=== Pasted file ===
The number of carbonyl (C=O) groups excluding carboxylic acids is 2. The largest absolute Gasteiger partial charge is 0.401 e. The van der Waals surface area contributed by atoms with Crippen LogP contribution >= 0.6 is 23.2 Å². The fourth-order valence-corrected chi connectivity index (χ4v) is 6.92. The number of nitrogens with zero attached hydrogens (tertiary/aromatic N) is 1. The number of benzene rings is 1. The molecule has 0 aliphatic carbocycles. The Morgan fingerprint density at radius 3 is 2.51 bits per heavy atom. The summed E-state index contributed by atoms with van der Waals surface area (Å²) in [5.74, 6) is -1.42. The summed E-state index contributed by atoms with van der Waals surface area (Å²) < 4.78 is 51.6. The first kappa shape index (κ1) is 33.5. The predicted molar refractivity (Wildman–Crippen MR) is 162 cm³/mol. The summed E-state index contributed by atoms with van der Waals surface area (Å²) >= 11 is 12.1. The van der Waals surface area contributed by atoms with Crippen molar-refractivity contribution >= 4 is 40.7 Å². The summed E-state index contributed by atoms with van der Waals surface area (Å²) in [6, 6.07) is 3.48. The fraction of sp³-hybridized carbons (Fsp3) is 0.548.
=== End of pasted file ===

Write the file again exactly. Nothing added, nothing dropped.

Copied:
The number of carbonyl (C=O) groups excluding carboxylic acids is 2. The largest absolute Gasteiger partial charge is 0.401 e. The van der Waals surface area contributed by atoms with Crippen LogP contribution >= 0.6 is 23.2 Å². The fourth-order valence-corrected chi connectivity index (χ4v) is 6.92. The number of nitrogens with zero attached hydrogens (tertiary/aromatic N) is 1. The number of benzene rings is 1. The molecule has 0 aliphatic carbocycles. The Morgan fingerprint density at radius 3 is 2.51 bits per heavy atom. The summed E-state index contributed by atoms with van der Waals surface area (Å²) in [5.74, 6) is -1.42. The summed E-state index contributed by atoms with van der Waals surface area (Å²) < 4.78 is 51.6. The first kappa shape index (κ1) is 33.5. The predicted molar refractivity (Wildman–Crippen MR) is 162 cm³/mol. The summed E-state index contributed by atoms with van der Waals surface area (Å²) >= 11 is 12.1. The van der Waals surface area contributed by atoms with Crippen molar-refractivity contribution >= 4 is 40.7 Å². The summed E-state index contributed by atoms with van der Waals surface area (Å²) in [6, 6.07) is 3.48. The fraction of sp³-hybridized carbons (Fsp3) is 0.548.